– Change the course: Again remembering the wind forces in the sail, if we turn from the beam reach into the broad reach suddenly, the area of the sail will suddenly be creating only lift (because the board is meant to go nearly entirely in the direction of the wind) as the drag force is also going where we want to go.
– Shoulders away from the mast: As explained in the video you need to grab the boom a little further away from the boom with your front hand and lean far back with your body in order to get as much sail surface available to the wind and as much weight back to resist the pull AND to be able to generate a horizontal push on the board with your foot on the board instead of a vertical one with your weight.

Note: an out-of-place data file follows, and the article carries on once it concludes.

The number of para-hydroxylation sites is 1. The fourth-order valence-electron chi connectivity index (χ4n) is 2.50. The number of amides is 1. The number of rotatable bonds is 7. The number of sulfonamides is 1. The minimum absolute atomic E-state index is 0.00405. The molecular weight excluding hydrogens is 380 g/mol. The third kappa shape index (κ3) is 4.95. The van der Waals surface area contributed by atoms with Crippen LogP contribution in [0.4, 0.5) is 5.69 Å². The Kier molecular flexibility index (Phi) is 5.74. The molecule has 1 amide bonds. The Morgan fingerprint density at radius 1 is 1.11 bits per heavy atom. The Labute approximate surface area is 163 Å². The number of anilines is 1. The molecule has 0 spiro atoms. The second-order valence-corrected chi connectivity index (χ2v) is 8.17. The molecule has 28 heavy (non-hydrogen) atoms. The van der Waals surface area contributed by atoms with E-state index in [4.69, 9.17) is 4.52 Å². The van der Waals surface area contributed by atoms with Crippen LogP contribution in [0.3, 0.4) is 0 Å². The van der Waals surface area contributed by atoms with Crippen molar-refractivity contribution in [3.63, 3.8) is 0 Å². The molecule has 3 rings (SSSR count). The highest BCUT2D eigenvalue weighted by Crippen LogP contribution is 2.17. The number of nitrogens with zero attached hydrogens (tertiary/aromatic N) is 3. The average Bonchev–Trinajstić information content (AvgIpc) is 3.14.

– Keep your body tension: The less energy that is lost in this crucial moment the better. We must keep our body tense for these few seconds because if we allow our body to be slack, the pull of the sail will not be transmitted into the board but will be lost and we will have to start over again. Keep your upper body and front leg in a straight line so that you can…
– Push forwards with your front foot (pointing towards the bow). Focus on keeping your hips pushed forwards as letting them go back as their shoulders get pulled forwards is what I have seen many people fail in.
And now to top it all off, we need to do all this in one smooth and fluid movement and not in a jerky way.
Continuing to plane